In the introduction to The Power of Delight, a selection of essays from 40 years of John Bayley's "lifetime in literature", the author ponders the options of the young critic. Should he lay about him ferociously in all directions or should he be-come the smiler with the knife? Bayley chose the latter option. His reviews radiate generosity, and he is liberal with words such as "superb", "superlative" and "masterpiece". There are few hatchet jobs (though Anthony Burgess fares badly), and occasional sideswipes at fellow practitioners such as F R Leavis or Christopher Ricks remain within the bounds of decorum. But on closer inspection, Bayley's praise may be dangerous, as his essay on Angela Carter illustrates. Surveying her work in 1992, the year of her death, he brims with enthusiasm for her daz- zling versatility, but cannot resist pointing out, pertinently and perceptively, that "whatever spirited arabesques and feats of descriptive imagination Carter may perform she always comes to rest in the right ideological position".
Bayley has a running battle with ideology. He does not like it. His very title, taken from an article on the Polish-Jewish nov- elist Bruno Schulz, suggests "The Backward Look" (the title of Bayley's essay on Ivan Bunin). On more than one occasion he queries the view of Terry Eagleton, who wrote how "Keynes once remarked that those economists who dislike theory, or claimed to get along better without it, were simply in the grip of an older theory. This is also true of students and literary critics." Bayley finds this a worrying comment (as it is). He prefers the open- endedness of D H Lawrence's belief that the novel is "incapable of the absolute", which he frequently uses as a touchstone.
Bayley evades the contentions of theory by rejoicing in individual writers and by stressing the importance of details and events. His brilliant essay "The Order of Battle at Trafalgar" (1986) is a moving dissertation on the relationship between historical truth, critical perceptions and critical fashions. Here he outlines the dilemma of the "common critic" in today's professional climate, and his broad range of reference brings in Lionel Trilling, Roland Barthes, Dr Johnson, Keats, Wordsworth, Arnold Bennett, Julian Barnes and, most beautifully, Zbigniew Herbert on the contemplation of pebbles. It is a pleasure to follow the movement of Bayley's discursive mind as he makes unexpected connections, finds lines of poetry to illustrate his point, and sometimes even to illustrate his adversary's point. He cannot resist quoting Richard Wilbur's lines in reply to Johnson's stone-kicking refutation of Berkeley's idealism: "Kick on, Sam Johnson, till you break your bones,/But cloudy, cloudy is the stuff of stones . . ." They do not suit his argument very well, but they are good, and he wants us to know them, too, and we are grateful. This is open-ended, two-way discourse, which is rare.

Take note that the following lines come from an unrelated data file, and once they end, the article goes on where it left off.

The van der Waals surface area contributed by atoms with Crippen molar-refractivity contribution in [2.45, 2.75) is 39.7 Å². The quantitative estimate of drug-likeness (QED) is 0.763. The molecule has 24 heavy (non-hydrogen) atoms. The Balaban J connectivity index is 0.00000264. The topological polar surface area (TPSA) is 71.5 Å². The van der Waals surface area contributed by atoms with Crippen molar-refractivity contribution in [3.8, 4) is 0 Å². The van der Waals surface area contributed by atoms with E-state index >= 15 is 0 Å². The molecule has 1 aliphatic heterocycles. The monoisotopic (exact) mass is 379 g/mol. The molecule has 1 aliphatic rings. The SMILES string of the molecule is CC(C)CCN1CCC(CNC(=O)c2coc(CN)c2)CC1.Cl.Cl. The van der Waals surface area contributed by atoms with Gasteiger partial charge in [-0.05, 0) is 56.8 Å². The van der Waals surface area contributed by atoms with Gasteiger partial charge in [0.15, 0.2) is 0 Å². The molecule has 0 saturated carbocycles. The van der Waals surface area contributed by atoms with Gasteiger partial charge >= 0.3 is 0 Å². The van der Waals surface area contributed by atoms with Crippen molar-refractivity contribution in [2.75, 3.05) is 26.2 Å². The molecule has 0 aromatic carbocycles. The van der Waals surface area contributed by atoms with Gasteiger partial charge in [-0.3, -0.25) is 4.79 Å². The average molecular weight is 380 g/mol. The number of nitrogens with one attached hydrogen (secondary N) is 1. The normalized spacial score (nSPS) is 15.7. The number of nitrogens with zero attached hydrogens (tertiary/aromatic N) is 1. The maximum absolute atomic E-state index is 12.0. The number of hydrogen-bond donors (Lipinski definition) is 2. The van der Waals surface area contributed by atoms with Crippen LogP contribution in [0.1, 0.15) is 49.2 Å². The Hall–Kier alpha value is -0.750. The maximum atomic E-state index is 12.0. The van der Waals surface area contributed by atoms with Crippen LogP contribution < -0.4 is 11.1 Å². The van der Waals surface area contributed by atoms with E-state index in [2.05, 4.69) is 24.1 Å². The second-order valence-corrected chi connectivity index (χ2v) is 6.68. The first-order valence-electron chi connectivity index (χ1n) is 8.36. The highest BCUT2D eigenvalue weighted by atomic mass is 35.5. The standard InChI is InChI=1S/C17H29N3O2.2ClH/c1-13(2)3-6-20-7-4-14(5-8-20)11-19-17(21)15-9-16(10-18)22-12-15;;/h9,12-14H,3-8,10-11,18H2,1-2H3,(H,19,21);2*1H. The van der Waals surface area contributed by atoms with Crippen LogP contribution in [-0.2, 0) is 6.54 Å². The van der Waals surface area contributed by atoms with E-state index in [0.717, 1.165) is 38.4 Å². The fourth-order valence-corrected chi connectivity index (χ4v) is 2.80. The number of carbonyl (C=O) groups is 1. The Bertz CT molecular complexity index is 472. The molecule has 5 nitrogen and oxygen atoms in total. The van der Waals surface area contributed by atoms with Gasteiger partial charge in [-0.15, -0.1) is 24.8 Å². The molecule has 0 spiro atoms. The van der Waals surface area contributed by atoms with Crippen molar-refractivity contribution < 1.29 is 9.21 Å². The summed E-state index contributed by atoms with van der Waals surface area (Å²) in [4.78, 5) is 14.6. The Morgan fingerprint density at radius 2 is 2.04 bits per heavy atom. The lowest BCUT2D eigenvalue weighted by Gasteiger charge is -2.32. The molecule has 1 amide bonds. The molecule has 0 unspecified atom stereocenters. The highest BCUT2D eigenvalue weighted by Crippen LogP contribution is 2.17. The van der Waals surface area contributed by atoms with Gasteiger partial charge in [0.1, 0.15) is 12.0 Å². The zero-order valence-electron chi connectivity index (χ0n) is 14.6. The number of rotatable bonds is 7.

His loyalties and likings are strongly stated, and some of them are very English. Anthony Powell's work and literary opinions pervade the volume, always invoked with a sense of familiar approval: Bayley loves the gossip, the Masonic rituals of this small but epic world. Philip Larkin is also a potent presence. Bayley's praise for Larkin's second novel, A Girl in Winter, as "a marvellous and sustained erotic prose poem" is eccentric, but he has a finely tuned ear for the poetry. He is good on Larkin's moments of arrest and "motions of withdrawal which are also motions of perpetuation". Larkin cheers us up, he tells us, because he reconciles us to our ills by the scrupulous way in which he notices them. He finds a similar joie de vivre in the graveyard gloom of A E Housman and W H Auden: "When Auden promises that 'In headaches and in worry/Slowly life leaks away,' the reader feels positively bucked up . . ." That is a very Bayley comment, and a characteristic example of his un-conventional deployment of critical vocabulary.
The Russians are Bayley's primary passion. There are ten essays here, some written before the fall of the Berlin Wall and the collapse of Soviet ideology, some after. Bayley is engagingly modest about his acquaintance with the Russian language, which he studied in order to be able to read Pushkin in the original, but it is not clear how much he has to be modest about. He certainly knows enough to be able to give us the sound of a line: the articles on Boris Pasternak and Marina Tsvetaeva vividly convey a sense of the quality and music of the language, and make one wish one could have the discipline to learn enough to hear it for oneself. It must be satisfying to be able to inform the reader that a caper- caillie has been mistranslated as a grouse, but it is unhelpful to be told that Pasternak looked like a horse and that his name means "parsnip". Bayley is fond of these slightly reductive and gossipy snippets of information, some of which are endearing, while others, such as this one, are strangely disquieting.
Bayley enjoys flippancy and is often very funny, though his joke about Wordsworth being "always out of fashion" like one's parents' clothes is a bit of an own goal. He has an uneasy relationship with Wordsworth and with Arnoldian high seriousness, of which he seems to disapprove. Nevertheless, he is in search of a sense of value in literature, as well as delight, and is more serious than he likes to reveal. Perhaps that in itself shows him to be not quite free of the grip of an older theory.
Margaret Drabble's most recent novel is The Red Queen (Viking)